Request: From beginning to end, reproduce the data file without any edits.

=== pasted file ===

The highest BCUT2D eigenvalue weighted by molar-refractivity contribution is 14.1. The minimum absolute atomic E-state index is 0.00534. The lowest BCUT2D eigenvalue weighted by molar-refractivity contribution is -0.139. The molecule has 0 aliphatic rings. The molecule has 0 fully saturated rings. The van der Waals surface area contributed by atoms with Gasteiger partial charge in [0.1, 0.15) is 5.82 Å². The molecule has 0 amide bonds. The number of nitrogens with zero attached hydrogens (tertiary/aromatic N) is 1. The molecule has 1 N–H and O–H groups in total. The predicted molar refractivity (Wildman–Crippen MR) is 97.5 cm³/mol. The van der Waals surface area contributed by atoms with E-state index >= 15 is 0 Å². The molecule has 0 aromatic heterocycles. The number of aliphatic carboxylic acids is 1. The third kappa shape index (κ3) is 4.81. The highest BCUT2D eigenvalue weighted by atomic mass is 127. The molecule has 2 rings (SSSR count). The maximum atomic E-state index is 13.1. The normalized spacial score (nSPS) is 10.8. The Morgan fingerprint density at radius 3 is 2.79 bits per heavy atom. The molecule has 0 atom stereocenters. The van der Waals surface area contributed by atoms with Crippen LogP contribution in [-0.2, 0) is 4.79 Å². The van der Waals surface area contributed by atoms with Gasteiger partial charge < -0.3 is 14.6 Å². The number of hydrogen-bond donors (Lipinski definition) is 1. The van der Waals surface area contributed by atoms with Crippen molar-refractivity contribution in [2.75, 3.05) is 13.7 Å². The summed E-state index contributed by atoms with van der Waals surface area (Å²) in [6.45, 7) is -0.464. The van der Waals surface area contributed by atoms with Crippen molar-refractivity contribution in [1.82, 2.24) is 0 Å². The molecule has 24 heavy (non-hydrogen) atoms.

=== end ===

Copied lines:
The highest BCUT2D eigenvalue weighted by molar-refractivity contribution is 14.1. The minimum absolute atomic E-state index is 0.00534. The lowest BCUT2D eigenvalue weighted by molar-refractivity contribution is -0.139. The molecule has 0 aliphatic rings. The molecule has 0 fully saturated rings. The van der Waals surface area contributed by atoms with Gasteiger partial charge in [0.1, 0.15) is 5.82 Å². The molecule has 0 amide bonds. The number of nitrogens with zero attached hydrogens (tertiary/aromatic N) is 1. The molecule has 1 N–H and O–H groups in total. The predicted molar refractivity (Wildman–Crippen MR) is 97.5 cm³/mol. The van der Waals surface area contributed by atoms with E-state index >= 15 is 0 Å². The molecule has 0 aromatic heterocycles. The number of aliphatic carboxylic acids is 1. The third kappa shape index (κ3) is 4.81. The highest BCUT2D eigenvalue weighted by atomic mass is 127. The molecule has 2 rings (SSSR count). The maximum atomic E-state index is 13.1. The normalized spacial score (nSPS) is 10.8. The Morgan fingerprint density at radius 3 is 2.79 bits per heavy atom. The molecule has 0 atom stereocenters. The van der Waals surface area contributed by atoms with Crippen LogP contribution in [-0.2, 0) is 4.79 Å². The van der Waals surface area contributed by atoms with Gasteiger partial charge < -0.3 is 14.6 Å². The number of hydrogen-bond donors (Lipinski definition) is 1. The van der Waals surface area contributed by atoms with Crippen molar-refractivity contribution in [2.75, 3.05) is 13.7 Å². The summed E-state index contributed by atoms with van der Waals surface area (Å²) in [6.45, 7) is -0.464. The van der Waals surface area contributed by atoms with Crippen molar-refractivity contribution in [1.82, 2.24) is 0 Å². The molecule has 24 heavy (non-hydrogen) atoms.